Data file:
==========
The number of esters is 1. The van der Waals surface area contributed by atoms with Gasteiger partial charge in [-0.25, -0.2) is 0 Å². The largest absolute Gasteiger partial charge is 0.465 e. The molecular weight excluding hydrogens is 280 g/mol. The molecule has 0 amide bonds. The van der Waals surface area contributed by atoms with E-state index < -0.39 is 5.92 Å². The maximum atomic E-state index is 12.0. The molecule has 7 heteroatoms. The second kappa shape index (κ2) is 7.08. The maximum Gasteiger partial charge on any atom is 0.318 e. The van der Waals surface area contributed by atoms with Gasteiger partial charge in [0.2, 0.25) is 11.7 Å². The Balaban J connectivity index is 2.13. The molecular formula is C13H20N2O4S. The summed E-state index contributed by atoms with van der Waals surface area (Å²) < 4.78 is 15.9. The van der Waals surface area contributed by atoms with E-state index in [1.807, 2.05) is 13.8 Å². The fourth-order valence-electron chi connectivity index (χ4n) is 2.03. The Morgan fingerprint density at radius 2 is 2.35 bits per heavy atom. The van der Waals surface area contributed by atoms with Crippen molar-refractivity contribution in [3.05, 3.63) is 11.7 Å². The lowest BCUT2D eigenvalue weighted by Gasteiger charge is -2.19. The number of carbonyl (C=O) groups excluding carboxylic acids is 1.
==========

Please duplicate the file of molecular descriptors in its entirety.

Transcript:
The number of esters is 1. The van der Waals surface area contributed by atoms with Gasteiger partial charge in [-0.25, -0.2) is 0 Å². The largest absolute Gasteiger partial charge is 0.465 e. The molecular weight excluding hydrogens is 280 g/mol. The molecule has 0 amide bonds. The van der Waals surface area contributed by atoms with E-state index < -0.39 is 5.92 Å². The maximum atomic E-state index is 12.0. The molecule has 7 heteroatoms. The second kappa shape index (κ2) is 7.08. The maximum Gasteiger partial charge on any atom is 0.318 e. The van der Waals surface area contributed by atoms with Gasteiger partial charge in [0.2, 0.25) is 11.7 Å². The Balaban J connectivity index is 2.13. The molecular formula is C13H20N2O4S. The summed E-state index contributed by atoms with van der Waals surface area (Å²) < 4.78 is 15.9. The van der Waals surface area contributed by atoms with E-state index in [1.807, 2.05) is 13.8 Å². The fourth-order valence-electron chi connectivity index (χ4n) is 2.03. The Morgan fingerprint density at radius 2 is 2.35 bits per heavy atom. The van der Waals surface area contributed by atoms with Crippen molar-refractivity contribution in [3.05, 3.63) is 11.7 Å². The lowest BCUT2D eigenvalue weighted by Gasteiger charge is -2.19. The number of carbonyl (C=O) groups excluding carboxylic acids is 1.